What is Functional Training?
Functional training has its roots in professional sports, where specific movement sequences are trained that have a direct transfer to the athlete’s sport. Hence the word part “functional”. It is based on the function that the body parts have to fulfil during the game or competition. Functional training is also frequently used in physiotherapy in order to return patients to physical exertion as quickly as possible.
Muscles are not trained individually during functional training, but always in combination. To make it clear with a striking example: A footballer not only trains their leg extension to shoot harder, but should also train their core, hips and entire leg for more shooting power. After all, all these body parts interact with each other when the soccer player shoots the ball. This is the central approach behind Functional Training: A chain is only as strong as its weakest link. Muscles are not seen as lone fighters, but as gears in a clockwork.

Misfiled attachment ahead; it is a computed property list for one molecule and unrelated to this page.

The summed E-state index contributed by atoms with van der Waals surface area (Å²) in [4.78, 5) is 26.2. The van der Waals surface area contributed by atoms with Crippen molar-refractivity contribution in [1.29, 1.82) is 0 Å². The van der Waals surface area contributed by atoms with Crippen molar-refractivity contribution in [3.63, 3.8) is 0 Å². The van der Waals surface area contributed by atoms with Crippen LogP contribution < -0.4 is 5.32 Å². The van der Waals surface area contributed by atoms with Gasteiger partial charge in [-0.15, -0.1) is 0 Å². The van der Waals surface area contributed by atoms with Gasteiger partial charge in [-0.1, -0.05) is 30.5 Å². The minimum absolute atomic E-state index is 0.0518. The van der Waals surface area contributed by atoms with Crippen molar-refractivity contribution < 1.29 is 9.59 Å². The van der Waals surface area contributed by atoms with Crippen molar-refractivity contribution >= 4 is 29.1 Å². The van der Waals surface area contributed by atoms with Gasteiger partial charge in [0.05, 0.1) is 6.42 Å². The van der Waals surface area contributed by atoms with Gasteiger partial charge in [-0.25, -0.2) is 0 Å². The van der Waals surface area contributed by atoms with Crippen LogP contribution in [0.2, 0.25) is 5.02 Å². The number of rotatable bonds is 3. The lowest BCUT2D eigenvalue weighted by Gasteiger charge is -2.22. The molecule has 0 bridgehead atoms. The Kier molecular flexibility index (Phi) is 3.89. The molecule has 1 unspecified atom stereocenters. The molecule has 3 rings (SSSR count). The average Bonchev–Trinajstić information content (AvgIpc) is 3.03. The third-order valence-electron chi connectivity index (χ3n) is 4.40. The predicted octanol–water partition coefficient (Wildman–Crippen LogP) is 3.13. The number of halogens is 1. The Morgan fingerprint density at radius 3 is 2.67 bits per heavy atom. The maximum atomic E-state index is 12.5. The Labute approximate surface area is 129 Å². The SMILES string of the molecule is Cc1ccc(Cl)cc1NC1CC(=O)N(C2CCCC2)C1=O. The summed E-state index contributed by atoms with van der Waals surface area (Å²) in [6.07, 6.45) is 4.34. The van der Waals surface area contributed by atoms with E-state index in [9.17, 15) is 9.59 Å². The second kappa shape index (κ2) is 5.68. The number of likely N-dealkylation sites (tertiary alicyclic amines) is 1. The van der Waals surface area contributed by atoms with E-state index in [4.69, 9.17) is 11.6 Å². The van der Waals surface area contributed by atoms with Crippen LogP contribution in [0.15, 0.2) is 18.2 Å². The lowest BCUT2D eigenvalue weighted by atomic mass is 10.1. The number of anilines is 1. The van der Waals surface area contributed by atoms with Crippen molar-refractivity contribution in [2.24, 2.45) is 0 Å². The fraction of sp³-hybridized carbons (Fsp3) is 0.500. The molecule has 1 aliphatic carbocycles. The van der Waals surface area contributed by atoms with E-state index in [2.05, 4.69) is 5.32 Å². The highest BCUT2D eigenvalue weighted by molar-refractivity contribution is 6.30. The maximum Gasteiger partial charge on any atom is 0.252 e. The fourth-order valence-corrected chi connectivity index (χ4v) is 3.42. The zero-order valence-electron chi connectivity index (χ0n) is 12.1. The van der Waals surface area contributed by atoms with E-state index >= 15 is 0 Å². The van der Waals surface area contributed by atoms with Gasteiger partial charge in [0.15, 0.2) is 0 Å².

Training for everyday use
Since functional training often gets by with your own body weight as training resistance, it can be scaled very well and is suitable not only for professional athletes, but also for everyday athletes. It quickly brings improvements in everyday situations where the interaction of entire muscle chains plays an important role. For example, when carrying a water tray or heavy shopping bags. The main focus is on the core, i.e. the torso. This is heavily used in everyday activities and functional training forms a good basis for preventing these stresses. And as we sit more and more in our modern professional lives, Functional Training is the optimal approach to actively counteract this harmful posture.